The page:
IRS Exploring Creating Government-Backed System to File Taxes For Free

Washington-TND - September 13, 2022 6:49 am

The Internal Revenue Service will use some of the $80 billion in funding from the Inflation Reduction Act to study whether it should create a government-operated system for Americans to file their taxes for free.

Getting the IRS to create a free-file system has long been a priority for Democrats, who are frustrated Americans are forced to spend money to file taxes in a system that has been dominated by the corporate tax service industry.

After the sweeping Democratic spending bill was signed by President Joe Biden, a provision will have the IRS spend $15 million to study a free system.

Some experts say a government-backed system would help more Americans gain access to services to help them file a tax return while also making things easier for the IRS to process by encouraging taxpayers to file digitally, which is significantly easier for to handle than paper returns.

The IRS received a huge boost in the Inflation Reduction Act in an $80 billion infusion of cash over 10 years which will help the struggling agency rebuild its staff and update its antiquated systems that experts and government officials have said helped create a giant backlog and decreased service for people looking for help. It will also help close the “tax gap” of what is owed but not paid due to a lack of enforcement that the most conservative estimates say is worth hundreds of billions.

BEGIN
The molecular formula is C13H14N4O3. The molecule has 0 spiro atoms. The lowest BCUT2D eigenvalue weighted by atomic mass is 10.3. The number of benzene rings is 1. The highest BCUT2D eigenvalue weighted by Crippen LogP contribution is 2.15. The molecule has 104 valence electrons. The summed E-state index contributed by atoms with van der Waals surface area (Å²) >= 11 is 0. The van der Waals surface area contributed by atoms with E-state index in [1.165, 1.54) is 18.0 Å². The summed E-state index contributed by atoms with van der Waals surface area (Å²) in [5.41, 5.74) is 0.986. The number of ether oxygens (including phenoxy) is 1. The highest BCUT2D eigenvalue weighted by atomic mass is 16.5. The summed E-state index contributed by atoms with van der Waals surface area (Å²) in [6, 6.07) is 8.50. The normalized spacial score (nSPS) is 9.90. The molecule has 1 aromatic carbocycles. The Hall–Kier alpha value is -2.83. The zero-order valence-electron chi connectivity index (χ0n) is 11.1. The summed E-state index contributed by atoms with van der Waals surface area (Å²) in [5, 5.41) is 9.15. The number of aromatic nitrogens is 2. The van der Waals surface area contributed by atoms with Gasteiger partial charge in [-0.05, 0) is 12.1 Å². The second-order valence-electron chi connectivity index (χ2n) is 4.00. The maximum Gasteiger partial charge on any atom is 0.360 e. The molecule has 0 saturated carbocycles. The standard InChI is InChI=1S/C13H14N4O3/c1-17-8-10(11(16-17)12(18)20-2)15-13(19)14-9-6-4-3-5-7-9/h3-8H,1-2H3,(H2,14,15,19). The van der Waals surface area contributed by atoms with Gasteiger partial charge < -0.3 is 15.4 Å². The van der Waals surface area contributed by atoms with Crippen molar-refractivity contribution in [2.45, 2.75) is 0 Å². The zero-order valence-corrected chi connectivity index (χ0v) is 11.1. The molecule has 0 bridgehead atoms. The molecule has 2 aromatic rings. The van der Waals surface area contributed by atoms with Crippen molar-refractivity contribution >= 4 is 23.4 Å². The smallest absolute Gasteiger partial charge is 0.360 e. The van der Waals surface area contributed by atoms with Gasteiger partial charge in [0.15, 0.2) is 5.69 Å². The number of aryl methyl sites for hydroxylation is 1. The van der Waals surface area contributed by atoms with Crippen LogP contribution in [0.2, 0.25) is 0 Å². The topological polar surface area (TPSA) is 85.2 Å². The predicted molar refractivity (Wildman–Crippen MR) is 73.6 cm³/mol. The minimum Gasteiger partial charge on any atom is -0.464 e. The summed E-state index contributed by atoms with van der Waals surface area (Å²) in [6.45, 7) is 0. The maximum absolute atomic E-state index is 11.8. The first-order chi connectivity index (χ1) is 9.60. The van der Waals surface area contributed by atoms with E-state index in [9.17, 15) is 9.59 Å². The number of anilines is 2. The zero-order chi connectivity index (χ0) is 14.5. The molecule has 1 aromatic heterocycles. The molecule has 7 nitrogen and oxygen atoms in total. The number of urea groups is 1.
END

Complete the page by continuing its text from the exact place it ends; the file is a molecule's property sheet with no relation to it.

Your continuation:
While the results and implementation of a government-backed system are still years away under the best of circumstances, it could upend the way most Americans file their taxes.

Private tax preparation services conduct most taxpayers’ returns, though many of them have been criticized for misleading advertising where the service is listed as free but costs money when returns require anything beyond basic services. The industry, which spends billions annually to lobby the federal government, could put up a fight against the creation of a government system.

Another potential roadblock is the Free File Alliance, an agreement between the IRS and some private companies that prevented the IRS from creating its own system if companies provided free services to people making $73,000 or less.

Some of the largest companies have pulled out of the agreement in recent years, including H&R Block and Intuit. Critics point to the low participation rate as a reason to move forward with a new system.


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